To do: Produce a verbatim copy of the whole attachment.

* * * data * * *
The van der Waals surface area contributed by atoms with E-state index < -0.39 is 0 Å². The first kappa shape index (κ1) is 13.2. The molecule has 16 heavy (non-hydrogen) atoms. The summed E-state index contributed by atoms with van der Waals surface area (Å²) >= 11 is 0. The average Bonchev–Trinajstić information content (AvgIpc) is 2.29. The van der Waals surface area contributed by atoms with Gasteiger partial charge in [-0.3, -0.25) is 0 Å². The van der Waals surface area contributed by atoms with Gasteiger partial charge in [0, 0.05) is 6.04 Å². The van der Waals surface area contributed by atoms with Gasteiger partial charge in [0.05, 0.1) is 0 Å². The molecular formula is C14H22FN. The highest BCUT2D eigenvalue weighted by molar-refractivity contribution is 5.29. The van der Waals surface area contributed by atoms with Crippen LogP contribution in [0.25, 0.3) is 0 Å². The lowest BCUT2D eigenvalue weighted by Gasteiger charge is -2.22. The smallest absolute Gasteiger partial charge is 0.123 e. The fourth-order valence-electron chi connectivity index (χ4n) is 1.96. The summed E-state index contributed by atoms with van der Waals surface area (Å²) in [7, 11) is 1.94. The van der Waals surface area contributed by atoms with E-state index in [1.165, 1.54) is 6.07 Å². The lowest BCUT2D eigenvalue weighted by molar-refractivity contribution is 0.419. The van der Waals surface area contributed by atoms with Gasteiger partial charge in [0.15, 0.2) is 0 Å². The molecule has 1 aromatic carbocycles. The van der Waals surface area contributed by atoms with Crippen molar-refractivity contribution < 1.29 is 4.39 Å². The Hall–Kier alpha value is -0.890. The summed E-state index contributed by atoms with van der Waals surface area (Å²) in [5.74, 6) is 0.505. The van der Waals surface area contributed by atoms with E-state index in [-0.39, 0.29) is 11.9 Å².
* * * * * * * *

The van der Waals surface area contributed by atoms with E-state index < -0.39 is 0 Å². The first kappa shape index (κ1) is 13.2. The molecule has 16 heavy (non-hydrogen) atoms. The summed E-state index contributed by atoms with van der Waals surface area (Å²) >= 11 is 0. The average Bonchev–Trinajstić information content (AvgIpc) is 2.29. The van der Waals surface area contributed by atoms with Gasteiger partial charge in [-0.3, -0.25) is 0 Å². The van der Waals surface area contributed by atoms with Gasteiger partial charge in [0, 0.05) is 6.04 Å². The van der Waals surface area contributed by atoms with Gasteiger partial charge in [0.05, 0.1) is 0 Å². The molecular formula is C14H22FN. The highest BCUT2D eigenvalue weighted by molar-refractivity contribution is 5.29. The van der Waals surface area contributed by atoms with Crippen LogP contribution in [0.25, 0.3) is 0 Å². The lowest BCUT2D eigenvalue weighted by Gasteiger charge is -2.22. The smallest absolute Gasteiger partial charge is 0.123 e. The fourth-order valence-electron chi connectivity index (χ4n) is 1.96. The summed E-state index contributed by atoms with van der Waals surface area (Å²) in [7, 11) is 1.94. The van der Waals surface area contributed by atoms with E-state index in [1.165, 1.54) is 6.07 Å². The lowest BCUT2D eigenvalue weighted by molar-refractivity contribution is 0.419. The van der Waals surface area contributed by atoms with Gasteiger partial charge in [0.15, 0.2) is 0 Å². The molecule has 1 aromatic carbocycles. The van der Waals surface area contributed by atoms with Crippen molar-refractivity contribution < 1.29 is 4.39 Å². The Hall–Kier alpha value is -0.890. The summed E-state index contributed by atoms with van der Waals surface area (Å²) in [5.74, 6) is 0.505. The van der Waals surface area contributed by atoms with E-state index in [-0.39, 0.29) is 11.9 Å².